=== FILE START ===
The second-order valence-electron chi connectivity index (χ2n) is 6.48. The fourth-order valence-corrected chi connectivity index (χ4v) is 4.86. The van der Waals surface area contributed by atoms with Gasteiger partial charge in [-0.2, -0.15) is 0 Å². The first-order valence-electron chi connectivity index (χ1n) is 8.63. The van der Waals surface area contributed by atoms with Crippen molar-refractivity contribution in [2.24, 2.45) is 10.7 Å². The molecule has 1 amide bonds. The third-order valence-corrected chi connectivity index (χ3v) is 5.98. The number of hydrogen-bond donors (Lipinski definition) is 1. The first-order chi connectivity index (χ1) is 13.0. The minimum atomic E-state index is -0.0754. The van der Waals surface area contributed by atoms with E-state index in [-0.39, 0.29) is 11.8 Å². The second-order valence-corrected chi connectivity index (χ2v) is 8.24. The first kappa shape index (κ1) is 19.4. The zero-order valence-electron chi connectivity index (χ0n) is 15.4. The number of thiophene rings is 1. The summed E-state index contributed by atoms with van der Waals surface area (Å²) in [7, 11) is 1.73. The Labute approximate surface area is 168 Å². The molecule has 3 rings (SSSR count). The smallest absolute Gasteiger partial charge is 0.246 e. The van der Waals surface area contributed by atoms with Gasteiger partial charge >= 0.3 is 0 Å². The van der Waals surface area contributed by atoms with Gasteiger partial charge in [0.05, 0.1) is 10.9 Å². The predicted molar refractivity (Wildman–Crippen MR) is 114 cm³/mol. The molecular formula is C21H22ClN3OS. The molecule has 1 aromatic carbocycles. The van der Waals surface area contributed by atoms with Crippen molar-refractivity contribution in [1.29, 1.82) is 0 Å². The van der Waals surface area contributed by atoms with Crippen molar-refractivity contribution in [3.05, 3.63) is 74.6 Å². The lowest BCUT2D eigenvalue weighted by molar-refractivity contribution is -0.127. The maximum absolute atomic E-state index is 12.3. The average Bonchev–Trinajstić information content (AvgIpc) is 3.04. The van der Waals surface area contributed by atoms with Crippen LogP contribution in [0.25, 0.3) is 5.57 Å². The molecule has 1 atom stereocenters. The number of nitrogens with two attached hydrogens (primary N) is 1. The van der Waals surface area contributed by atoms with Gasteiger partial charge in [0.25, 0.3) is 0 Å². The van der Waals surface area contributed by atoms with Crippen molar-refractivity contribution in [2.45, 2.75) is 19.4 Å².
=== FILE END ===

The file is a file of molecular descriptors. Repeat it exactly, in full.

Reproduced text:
The second-order valence-electron chi connectivity index (χ2n) is 6.48. The fourth-order valence-corrected chi connectivity index (χ4v) is 4.86. The van der Waals surface area contributed by atoms with Gasteiger partial charge in [-0.2, -0.15) is 0 Å². The first-order valence-electron chi connectivity index (χ1n) is 8.63. The van der Waals surface area contributed by atoms with Crippen molar-refractivity contribution in [2.24, 2.45) is 10.7 Å². The molecule has 1 amide bonds. The third-order valence-corrected chi connectivity index (χ3v) is 5.98. The number of hydrogen-bond donors (Lipinski definition) is 1. The first-order chi connectivity index (χ1) is 13.0. The minimum atomic E-state index is -0.0754. The van der Waals surface area contributed by atoms with E-state index in [-0.39, 0.29) is 11.8 Å². The second-order valence-corrected chi connectivity index (χ2v) is 8.24. The first kappa shape index (κ1) is 19.4. The zero-order valence-electron chi connectivity index (χ0n) is 15.4. The number of thiophene rings is 1. The summed E-state index contributed by atoms with van der Waals surface area (Å²) in [7, 11) is 1.73. The Labute approximate surface area is 168 Å². The molecule has 3 rings (SSSR count). The smallest absolute Gasteiger partial charge is 0.246 e. The van der Waals surface area contributed by atoms with Gasteiger partial charge >= 0.3 is 0 Å². The van der Waals surface area contributed by atoms with Gasteiger partial charge in [0.05, 0.1) is 10.9 Å². The predicted molar refractivity (Wildman–Crippen MR) is 114 cm³/mol. The molecular formula is C21H22ClN3OS. The molecule has 1 aromatic carbocycles. The van der Waals surface area contributed by atoms with Crippen molar-refractivity contribution in [1.29, 1.82) is 0 Å². The van der Waals surface area contributed by atoms with Crippen molar-refractivity contribution in [3.05, 3.63) is 74.6 Å². The lowest BCUT2D eigenvalue weighted by molar-refractivity contribution is -0.127. The maximum absolute atomic E-state index is 12.3. The average Bonchev–Trinajstić information content (AvgIpc) is 3.04. The van der Waals surface area contributed by atoms with Crippen LogP contribution in [0.25, 0.3) is 5.57 Å². The molecule has 1 atom stereocenters. The number of nitrogens with two attached hydrogens (primary N) is 1. The van der Waals surface area contributed by atoms with Gasteiger partial charge in [0.25, 0.3) is 0 Å². The van der Waals surface area contributed by atoms with Crippen molar-refractivity contribution in [2.45, 2.75) is 19.4 Å².